Neither one said they were ready to withdraw from the agreement, although both said they would use the threat of withdrawal to pressure Mexico to make changes.

"I have said I would renegotiate NAFTA," said Clinton. "I will say to Mexico that we will opt out of NAFTA unless we renegotiate it."

Obama said Clinton has tried to have it both ways, touting the trade deal in farm states where it's popular while finding fault with it in places like Ohio.

"This is something I have been consistent about," said Obama, who said he went to the American Farm Bureau Federation to tout his opposition and used it as an issue in his 2004 Senate campaign.

"That conversation I had with the Farm Bureau, I was not ambivalent at all," said Obama.

In the spin room after the debate, Obama's chief strategist David Axelrod stressed his candidate's point concerning Clinton's history on NAFTA, reports Hechtkopf.

"The issue isn't what we would do now," Axelrod said. "The issue is what we've said and done over the last dozen years, because people have a right to know not just where you are today in the middle of the campaign, but where you have been yesterday and where you're likely to be tomorrow."

But Ohio governor Ted Strickland, a Clinton supporter, backed her in the back and forth exchange.

"She ought not to be hurt by her position on NAFTA," he said. "I think it's unfair for her to be held accountable. She had no vote on NAFTA."

On the war, both candidates denounced President Bush's record on Iraq, then restated long-held disagreements over which of them was more opposed.

Clinton said she and Obama had virtually identical voting records on the war since he came to the Senate in 2005.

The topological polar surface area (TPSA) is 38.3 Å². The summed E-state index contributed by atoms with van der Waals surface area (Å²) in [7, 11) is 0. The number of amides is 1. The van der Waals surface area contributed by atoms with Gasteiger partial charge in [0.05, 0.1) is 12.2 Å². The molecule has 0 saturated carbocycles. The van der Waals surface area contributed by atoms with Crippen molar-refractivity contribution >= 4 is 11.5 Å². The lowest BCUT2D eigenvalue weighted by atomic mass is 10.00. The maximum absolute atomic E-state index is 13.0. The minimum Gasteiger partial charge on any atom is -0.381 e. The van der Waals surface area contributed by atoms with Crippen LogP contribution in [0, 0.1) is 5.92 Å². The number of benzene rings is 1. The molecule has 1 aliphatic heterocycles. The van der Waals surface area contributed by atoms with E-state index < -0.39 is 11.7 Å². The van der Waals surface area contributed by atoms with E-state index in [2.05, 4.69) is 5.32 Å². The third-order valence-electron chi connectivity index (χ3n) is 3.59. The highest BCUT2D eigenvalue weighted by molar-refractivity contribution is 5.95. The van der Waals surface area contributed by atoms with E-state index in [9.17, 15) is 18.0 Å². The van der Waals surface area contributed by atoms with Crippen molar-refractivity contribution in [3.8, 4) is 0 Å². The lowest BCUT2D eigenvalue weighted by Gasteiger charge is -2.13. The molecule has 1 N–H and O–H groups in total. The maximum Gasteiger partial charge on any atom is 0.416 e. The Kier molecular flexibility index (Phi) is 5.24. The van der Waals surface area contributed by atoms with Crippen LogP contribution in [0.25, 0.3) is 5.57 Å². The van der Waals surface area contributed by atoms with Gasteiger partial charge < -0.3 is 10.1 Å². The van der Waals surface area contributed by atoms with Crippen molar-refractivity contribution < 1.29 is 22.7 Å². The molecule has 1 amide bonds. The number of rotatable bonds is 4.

The former first lady voted in 2002 to authorize the war, at a time when Obama was not yet in Congress, and he tried to use the issue to rebut charges that he is ill-prepared to become commander in chief.

"The fact is that Senator Clinton often says that she is ready on day one, but, in fact, she was ready to give in to George Bush on day one on this critical issue," Obama said.

Obama also sought to distance himself from an endorsement from the Rev. Louis Farrakhan, the controversial Chicago-based minister who has made numerous anti-Semitic comments in the past.

Obama said he hadn't sought the endorsement, and that he had denounced the remarks.

Clinton interjected at one point, saying that in her initial Senate campaign in New York in 2000, she was supported by a group with virulent anti-Semitic views.

"I rejected it, and said it would not be anything I would be comfortable with." She said rejecting support was different than denouncing it, an obvious jab at Obama.

He responded by saying he didn't see the difference, since Farrakhan hadn't done anything except declare his support. But given Clinton's comments, he said, "I happily concede the point and I would reject and denounce."

The audience applauded at that.

Both campaigns tried to put the best spin on their candidate's performance.

"It was an extremely strong performance," Clinton's chief strategist Mark Penn said in the spin room. "If you care about universal healthcare, she said how important it is, how passionate she's going to fight for it. If you care about jobs and the special interests, she's said she's going to take $55 billion from the special interests and turn that over to programs that would benefit the middle class. And if you're someone who cares about foreign affairs or national security, she made clear she's the person who knows how to deal with Russia and the tough situations that we're seeing."

Axelrod cast the debate as a success for Obama.

"I think it was a great night," he said. "I think that Senator Obama was strong, resolute about where he wants to take the country. I thought his discussion of Iraq and foreign policy was very strong. And I think he has a clear economic vision of where he wants to take the country. He talked about the things we need to do to create jobs and opportunity, here in Ohio and across the country. There were some jabs thrown his way, but I think they were glancing blows."